Parker, P. M., & Tavassoli, N. T. (2000). Homeostasis and consumer behavior across cultures. International Journal of Research in Marketing, 17(1), 33-53.


The focus of this paper is the process of homeostasis by which the body seeks to regulate its internal environment. In particular, we present a global model for a set of consumer behaviors that may vary across cultures as a direct response to the intensity and duration of sunlight and experienced temperature. This process creates physical and psychological needs, so that changes in sunlight and temperature may be reflected in various behaviors. We integrate research findings from the neural sciences and psychology to generate testable predictions of relevance to the marketing literature. These hypotheses predict how the physical environment motivates variations in the consumption of different types of products, and how mood, expressed affect, and related affective behaviors may vary across cultures. We also consider how variations in sunlight and temperature may affect consumer behaviors related to consumers’ optimal stimulation levels. We conclude by discussing the implications of a physiological model on the debate of global convergence in consumer behavior.

Climate, Psychological Homeostasis…Across Cultures

Tavassoli, N. T. (2009). 11 Climate, Psychological Homeostasis, and Individual Behaviors Across Cultures. Understanding culture: Theory, research, and application, 211.

Sleep function and synaptic homeostasis

Tononi, G., & Cirelli, C. (2006). Sleep function and synaptic homeostasis. Sleep medicine reviews10(1), 49-62.


This paper reviews a novel hypothesis about the functions of slow wave sleep—the synaptic homeostasis hypothesis. According to the hypothesis, plastic processes occurring during wakefulness result in a net increase in synaptic strength in many brain circuits. The role of sleep is to downscale synaptic strength to a baseline level that is energetically sustainable, makes efficient use of gray matter space, and is beneficial for learning and memory. Thus, sleep is the price we have to pay for plasticity, and its goal is the homeostatic regulation of the total synaptic weight impinging on neurons. The hypothesis accounts for a large number of experimental facts, makes several specific predictions, and has implications for both sleep and mood disorders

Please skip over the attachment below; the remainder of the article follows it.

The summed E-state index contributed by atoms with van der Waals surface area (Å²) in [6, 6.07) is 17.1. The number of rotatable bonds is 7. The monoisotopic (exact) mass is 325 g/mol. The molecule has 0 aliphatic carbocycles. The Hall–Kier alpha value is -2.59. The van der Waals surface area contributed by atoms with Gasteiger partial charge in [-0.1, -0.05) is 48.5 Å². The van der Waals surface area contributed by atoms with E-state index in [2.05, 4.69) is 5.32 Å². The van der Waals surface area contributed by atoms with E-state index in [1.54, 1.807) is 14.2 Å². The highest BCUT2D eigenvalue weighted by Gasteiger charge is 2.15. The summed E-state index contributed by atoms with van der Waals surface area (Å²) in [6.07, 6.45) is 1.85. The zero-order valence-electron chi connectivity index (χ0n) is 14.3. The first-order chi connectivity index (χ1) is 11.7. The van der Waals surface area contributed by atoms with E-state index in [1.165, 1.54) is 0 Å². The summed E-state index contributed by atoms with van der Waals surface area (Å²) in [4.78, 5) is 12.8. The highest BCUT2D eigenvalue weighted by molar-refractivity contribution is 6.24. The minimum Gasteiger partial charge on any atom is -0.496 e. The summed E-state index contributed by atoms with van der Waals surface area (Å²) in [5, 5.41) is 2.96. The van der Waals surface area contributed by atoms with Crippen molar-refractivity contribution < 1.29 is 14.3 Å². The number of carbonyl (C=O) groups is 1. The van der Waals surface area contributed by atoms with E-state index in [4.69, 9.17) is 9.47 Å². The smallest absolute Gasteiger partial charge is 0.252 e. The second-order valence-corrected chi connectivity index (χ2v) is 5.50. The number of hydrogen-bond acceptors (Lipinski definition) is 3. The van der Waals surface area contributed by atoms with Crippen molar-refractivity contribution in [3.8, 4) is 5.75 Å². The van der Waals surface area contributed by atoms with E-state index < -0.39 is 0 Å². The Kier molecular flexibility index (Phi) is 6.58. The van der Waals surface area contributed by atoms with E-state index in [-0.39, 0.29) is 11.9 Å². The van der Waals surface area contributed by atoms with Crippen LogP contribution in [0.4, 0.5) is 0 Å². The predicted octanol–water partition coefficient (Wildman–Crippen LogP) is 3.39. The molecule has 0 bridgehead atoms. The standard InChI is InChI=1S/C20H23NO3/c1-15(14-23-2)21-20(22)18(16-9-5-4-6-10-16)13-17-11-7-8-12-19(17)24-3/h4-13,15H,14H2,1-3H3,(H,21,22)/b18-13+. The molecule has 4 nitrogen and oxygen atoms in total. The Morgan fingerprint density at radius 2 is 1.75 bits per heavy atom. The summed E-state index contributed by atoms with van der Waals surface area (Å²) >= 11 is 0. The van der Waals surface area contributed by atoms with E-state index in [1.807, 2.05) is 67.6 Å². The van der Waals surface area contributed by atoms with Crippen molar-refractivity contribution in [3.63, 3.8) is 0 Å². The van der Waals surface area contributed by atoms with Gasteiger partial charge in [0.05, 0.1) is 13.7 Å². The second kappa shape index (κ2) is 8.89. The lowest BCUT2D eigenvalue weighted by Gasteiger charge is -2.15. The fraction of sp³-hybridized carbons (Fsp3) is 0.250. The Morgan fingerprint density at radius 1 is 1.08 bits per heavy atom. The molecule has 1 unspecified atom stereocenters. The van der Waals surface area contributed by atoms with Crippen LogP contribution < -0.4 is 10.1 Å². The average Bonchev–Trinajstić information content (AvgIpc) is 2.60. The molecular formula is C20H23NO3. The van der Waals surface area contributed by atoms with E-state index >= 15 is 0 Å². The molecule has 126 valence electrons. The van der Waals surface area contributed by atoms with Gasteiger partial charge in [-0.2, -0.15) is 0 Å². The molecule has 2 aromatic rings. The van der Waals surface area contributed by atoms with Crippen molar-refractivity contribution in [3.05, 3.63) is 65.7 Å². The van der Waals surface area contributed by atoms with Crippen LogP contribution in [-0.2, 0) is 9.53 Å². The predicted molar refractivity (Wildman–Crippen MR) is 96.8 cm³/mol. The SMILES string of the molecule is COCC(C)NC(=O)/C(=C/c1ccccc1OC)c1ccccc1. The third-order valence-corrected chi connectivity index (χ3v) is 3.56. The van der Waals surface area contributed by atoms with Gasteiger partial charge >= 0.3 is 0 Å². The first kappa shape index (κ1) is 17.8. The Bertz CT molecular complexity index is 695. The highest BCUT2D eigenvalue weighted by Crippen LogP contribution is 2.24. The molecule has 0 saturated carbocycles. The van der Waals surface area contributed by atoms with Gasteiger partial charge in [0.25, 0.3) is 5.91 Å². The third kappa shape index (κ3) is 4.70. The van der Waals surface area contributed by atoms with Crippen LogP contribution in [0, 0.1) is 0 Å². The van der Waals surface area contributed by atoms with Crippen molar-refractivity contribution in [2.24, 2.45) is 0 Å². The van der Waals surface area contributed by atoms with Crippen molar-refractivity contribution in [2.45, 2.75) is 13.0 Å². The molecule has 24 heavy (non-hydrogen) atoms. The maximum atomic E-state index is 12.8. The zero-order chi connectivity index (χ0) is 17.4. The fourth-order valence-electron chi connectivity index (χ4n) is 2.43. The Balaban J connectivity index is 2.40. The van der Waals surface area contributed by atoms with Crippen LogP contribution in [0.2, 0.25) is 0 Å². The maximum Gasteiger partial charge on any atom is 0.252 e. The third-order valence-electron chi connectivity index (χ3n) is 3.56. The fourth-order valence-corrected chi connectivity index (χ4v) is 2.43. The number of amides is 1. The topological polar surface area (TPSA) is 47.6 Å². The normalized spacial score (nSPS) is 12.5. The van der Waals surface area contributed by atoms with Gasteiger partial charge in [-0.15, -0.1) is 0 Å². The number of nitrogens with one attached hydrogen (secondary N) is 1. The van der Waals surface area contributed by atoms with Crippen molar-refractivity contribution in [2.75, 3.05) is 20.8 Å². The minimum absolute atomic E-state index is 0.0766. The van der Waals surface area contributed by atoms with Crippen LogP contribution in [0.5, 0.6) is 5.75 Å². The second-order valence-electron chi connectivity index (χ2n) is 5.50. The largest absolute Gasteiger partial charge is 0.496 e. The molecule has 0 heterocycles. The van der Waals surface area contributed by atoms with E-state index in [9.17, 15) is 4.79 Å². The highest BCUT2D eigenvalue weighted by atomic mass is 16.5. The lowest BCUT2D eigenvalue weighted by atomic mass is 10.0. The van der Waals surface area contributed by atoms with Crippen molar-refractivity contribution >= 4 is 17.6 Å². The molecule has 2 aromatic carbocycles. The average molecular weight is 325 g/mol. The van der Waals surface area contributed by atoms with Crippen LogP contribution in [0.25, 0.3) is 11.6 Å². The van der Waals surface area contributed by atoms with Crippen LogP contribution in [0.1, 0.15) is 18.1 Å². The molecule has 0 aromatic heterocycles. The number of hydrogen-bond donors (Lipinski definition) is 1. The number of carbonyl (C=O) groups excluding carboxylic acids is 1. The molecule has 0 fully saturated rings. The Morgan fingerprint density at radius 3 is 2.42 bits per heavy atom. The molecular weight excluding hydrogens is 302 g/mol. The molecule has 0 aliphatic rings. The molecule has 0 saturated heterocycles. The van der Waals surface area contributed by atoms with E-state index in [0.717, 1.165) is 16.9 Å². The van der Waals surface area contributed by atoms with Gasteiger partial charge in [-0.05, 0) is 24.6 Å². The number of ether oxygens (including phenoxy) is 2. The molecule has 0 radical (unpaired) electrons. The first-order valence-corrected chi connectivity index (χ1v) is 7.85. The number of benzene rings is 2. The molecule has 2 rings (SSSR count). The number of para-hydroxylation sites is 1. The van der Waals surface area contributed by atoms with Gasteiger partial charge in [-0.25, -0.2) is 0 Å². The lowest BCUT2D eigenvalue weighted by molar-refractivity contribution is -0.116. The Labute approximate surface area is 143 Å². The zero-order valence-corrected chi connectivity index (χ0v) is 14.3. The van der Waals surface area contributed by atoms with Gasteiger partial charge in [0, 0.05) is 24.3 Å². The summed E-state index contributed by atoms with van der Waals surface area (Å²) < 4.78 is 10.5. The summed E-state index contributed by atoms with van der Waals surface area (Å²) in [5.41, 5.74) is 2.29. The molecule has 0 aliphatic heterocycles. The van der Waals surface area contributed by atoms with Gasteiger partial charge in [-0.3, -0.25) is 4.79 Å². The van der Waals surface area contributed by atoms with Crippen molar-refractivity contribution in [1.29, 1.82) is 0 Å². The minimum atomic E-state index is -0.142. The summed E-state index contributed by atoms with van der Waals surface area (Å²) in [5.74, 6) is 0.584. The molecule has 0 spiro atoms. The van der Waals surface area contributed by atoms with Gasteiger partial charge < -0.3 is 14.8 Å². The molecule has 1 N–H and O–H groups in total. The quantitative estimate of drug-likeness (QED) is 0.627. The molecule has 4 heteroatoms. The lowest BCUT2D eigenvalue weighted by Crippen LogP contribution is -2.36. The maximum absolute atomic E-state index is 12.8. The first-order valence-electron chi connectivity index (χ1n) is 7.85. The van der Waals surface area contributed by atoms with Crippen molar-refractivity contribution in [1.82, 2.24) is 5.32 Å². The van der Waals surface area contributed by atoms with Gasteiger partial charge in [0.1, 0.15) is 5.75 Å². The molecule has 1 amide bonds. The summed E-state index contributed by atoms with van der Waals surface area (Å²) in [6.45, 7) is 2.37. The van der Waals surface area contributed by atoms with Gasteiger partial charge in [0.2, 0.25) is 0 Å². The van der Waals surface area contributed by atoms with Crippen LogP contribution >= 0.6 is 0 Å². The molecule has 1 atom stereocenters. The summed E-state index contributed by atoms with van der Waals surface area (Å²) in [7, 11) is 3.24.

Consciousness without a cerebral cortex

Merker, B. (2007). Consciousness without a cerebral cortex: A challenge for neuroscience and medicine. Behavioral and brain sciences30(1), 63-81.


A broad range of evidence regarding the functional organization of the vertebrate brain – spanning from comparative neurology to experimental psychology and neurophysiology to clinical data – is reviewed for its bearing on conceptions of the neural organization of consciousness. A novel principle relating target selection, action selection, and motivation to one another, as a means to optimize integration for action in real time, is introduced. With its help, the principal macrosystems of the vertebrate brain can be seen to form a centralized functional design in which an upper brain stem system organized for conscious function performs a penultimate step in action control. This upper brain stem system retained a key role throughout the evolutionary process by which an expanding forebrain – culminating in the cerebral cortex of mammals – came to serve as a medium for the elaboration of conscious contents. This highly conserved upper brainstem system, which extends from the roof of the midbrain to the basal diencephalon, integrates the massively parallel and distributed information capacity of the cerebral hemispheres into the limited-capacity, sequential mode of operation required for coherent behavior. It maintains special connective relations with cortical territories implicated in attentional and conscious functions, but is not rendered nonfunctional in the absence of cortical input. This helps explain the purposive, goal-directed behavior exhibited by mammals after experimental decortication, as well as the evidence that children born without a cortex are conscious. Taken together these circumstances suggest that brainstem mechanisms are integral to the constitution of the conscious state, and that an adequate account of neural mechanisms of conscious function cannot be confined to the thalamocortical complex alone.

Keywords: action selection; anencephaly; central decision making; consciousness; control architectures; hydranencephaly; macrosystems; motivation; target selection; zona incerta